Skin cancer is often or usually caused by years of too much sun exposure. More than 90% of all skin cancers are found on body parts that get the most sun most of the time. The face,neck,ears,hands,and arms are common body parts that get skin cancer. Skin cancer can often be prevented by avoiding overexposure to the sun's ultraviolet rays (UV rays). UV rays from artificial sources,such as ...
Interferon given before or after surgery is standard treatment for melanoma that has spread to the lymph nodes. The use of interferon may increase the survival rate of some people with stage III melanoma. Melanoma that has spread to distant sites is rarel
A physical exam of skin is used to evaluate the skin for melanoma. If melanoma is suspected, a skin biopsy will be done. For this, your health professional will remove a sample of skin tissue and send it to a pathologist to be examined under a microscope.
Health tools help you make wise health decisions or take action to improve your health. Actionsets are designed to help people take an active role in managing a health condition such as skin cancer-melanoma.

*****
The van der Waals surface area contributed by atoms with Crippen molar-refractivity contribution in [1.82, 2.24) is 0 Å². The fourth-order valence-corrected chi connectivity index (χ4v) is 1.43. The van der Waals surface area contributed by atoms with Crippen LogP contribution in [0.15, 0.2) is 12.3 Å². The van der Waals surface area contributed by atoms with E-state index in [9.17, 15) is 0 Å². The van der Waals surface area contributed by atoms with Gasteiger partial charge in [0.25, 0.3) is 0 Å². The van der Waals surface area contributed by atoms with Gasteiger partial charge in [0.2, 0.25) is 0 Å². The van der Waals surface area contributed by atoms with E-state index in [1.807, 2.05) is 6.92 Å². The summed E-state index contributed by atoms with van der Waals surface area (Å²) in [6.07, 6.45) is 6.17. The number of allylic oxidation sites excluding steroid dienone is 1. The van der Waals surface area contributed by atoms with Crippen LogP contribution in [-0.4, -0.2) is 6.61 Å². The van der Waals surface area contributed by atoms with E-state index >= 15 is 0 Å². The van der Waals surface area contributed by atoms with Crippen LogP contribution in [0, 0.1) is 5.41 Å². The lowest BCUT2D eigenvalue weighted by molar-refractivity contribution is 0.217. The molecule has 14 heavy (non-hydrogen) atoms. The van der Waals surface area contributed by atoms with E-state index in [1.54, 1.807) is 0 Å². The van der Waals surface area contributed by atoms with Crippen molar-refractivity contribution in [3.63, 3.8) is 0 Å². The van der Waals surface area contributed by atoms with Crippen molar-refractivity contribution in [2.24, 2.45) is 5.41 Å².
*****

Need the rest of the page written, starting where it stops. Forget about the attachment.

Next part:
Nonmelanoma skin cancer usually develops slowly, invading and destroying nearby tissues. It may take months or years for basal cell or squamous cell carcinomas to develop. Because of this slow growth, skin cancer can often be detected and treated early in
The goals of treatment for nonmelanoma skin cancer are to: Remove the entire skin cancer and a margin of skin tissue around the cancer to reduce the chance of recurrence. Preserve nearby skin tissue that is free of cancer and minimize scarring after surge
Melanoma develops when normal pigment - producing skin cells called melanocytes become abnormal, grow uncontrollably, and invade surrounding tissues. Usually only one melanoma develops at a time. Although melanomas can begin in an existing mole or other s